Best of the Blog 2010 – 3D Printing
In spite of the fact that 3D printing was invented in the 1980s (really), only recently has it become accessible for anyone besides huge corporations. Since it has become available for just about anyone to use, it has exploded in popularity. It seems like prices go down, quality goes up, and more materials are available every day. It’s a good time to be a maker.
Keep reading for the best posts from the blog on 3D printing!
If you need to do a little catch-up on recent 3D printing news, this time-line is a good place to start. It covers most of the significant news from 2010.
3D printing and the easy, custom manufacturing that it brings has begun to have unexpected legal implications. This key was made from a photograph of a police officer’s belt in the Netherlands. Yes, it does open handcuffs . . .
I doubt that we’ll be able to 3D print LEGOs more cheaply than they can be bought any time soon, if ever, but custom LEGOs could be handy.
There are several low cost 3D printers on the market now that come as a kit. The Ultimaker is one of the newer ones.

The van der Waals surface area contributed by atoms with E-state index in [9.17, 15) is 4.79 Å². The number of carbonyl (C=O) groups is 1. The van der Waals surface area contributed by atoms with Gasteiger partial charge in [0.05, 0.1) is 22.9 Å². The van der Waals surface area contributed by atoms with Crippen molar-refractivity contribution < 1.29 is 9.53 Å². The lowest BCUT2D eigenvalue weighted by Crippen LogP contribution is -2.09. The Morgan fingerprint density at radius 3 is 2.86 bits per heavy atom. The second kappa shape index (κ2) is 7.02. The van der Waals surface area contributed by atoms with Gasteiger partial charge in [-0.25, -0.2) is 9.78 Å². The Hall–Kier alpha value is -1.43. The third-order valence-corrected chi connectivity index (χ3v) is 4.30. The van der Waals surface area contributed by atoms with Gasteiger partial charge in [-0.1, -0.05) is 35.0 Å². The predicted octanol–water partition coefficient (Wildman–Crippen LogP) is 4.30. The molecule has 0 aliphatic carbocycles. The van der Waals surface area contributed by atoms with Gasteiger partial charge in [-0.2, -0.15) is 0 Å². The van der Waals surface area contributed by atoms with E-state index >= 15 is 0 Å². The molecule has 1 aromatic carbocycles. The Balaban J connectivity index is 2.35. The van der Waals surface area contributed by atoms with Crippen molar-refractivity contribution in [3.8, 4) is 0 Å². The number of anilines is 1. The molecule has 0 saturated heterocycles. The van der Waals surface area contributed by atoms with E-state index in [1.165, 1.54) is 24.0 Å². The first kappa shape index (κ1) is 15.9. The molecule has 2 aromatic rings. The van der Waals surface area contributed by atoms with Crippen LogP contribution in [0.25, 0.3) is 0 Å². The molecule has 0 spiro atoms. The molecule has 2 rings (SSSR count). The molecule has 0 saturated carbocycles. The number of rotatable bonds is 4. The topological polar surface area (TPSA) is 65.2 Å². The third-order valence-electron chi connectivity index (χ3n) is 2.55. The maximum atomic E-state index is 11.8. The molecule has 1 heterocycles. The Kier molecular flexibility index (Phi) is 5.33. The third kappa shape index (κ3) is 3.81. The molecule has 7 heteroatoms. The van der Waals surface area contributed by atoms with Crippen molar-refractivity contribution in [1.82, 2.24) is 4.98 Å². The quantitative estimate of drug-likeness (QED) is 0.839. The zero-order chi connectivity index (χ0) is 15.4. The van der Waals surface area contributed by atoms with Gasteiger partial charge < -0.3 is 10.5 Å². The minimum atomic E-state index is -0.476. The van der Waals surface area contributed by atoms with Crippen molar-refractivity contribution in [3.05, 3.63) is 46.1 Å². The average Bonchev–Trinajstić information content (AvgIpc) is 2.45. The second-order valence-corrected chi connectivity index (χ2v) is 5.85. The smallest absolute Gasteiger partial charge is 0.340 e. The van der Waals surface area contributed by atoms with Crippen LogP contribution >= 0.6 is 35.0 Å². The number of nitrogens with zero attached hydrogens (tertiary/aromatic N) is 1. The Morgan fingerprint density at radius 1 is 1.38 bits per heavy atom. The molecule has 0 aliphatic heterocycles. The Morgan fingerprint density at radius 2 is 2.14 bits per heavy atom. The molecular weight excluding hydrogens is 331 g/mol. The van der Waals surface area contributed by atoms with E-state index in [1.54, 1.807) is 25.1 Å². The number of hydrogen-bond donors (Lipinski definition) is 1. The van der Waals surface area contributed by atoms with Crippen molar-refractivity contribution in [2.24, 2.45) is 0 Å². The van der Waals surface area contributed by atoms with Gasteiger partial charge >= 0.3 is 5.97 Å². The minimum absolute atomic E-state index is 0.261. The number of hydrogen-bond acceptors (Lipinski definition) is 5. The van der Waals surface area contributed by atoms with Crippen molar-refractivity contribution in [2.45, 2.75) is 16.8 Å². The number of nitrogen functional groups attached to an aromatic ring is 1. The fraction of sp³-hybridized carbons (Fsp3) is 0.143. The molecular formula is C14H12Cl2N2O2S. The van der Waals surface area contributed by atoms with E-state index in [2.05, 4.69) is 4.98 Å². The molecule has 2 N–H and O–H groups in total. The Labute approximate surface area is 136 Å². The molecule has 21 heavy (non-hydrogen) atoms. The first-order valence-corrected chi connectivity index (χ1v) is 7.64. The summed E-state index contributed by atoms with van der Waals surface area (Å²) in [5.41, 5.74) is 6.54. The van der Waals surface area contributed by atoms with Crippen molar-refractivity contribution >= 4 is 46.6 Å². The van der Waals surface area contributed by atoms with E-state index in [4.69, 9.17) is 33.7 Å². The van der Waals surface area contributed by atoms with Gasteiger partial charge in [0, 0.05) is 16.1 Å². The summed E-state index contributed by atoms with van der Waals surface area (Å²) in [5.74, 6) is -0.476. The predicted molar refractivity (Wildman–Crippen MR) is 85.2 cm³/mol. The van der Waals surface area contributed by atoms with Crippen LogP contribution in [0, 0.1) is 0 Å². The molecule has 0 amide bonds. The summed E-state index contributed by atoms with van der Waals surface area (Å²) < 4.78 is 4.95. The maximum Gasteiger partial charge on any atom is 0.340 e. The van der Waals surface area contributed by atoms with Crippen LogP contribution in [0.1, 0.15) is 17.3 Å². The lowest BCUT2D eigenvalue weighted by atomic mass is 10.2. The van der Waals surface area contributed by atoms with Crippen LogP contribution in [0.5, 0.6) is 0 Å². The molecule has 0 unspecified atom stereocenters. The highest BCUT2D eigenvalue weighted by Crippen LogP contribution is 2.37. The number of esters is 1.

One of the most exciting applications of 3D printing still in development is extremely large scale printing. If an entire building could be printed, the range of options for architecture would expand dramatically, especially with organic forms.
This is another project working on super large scale 3D printing, but this project is focusing more on printing cheaply and quickly than exploring new forms. Custom housing for the masses.
Unlike most 3D printers on the low end of the price range, the UP! is not a kit. It works right out of the box with almost no tinkering or adjusting. It also boasts impressive quality and resolution, if a somewhat higher price tag than the kits.
It’s more a of a concept video than a look at the nitty-gritty technical details, but it’s still cool.
The more digital fabrication the better, as far as we’re concerned. Why not laser cut a 3D printer? Two wonderful technologies combined. You can even customize the parts before you have them cut.
I know we’ve mentioned this a couple times already, but we’re just that excited about it. As amazing as laser cutting is, there are some things you just can’t make from a cut out flat sheet. Now you can make products combining laser cut and 3D printed parts, all right here at Ponoko. You can even get any electronic components you need.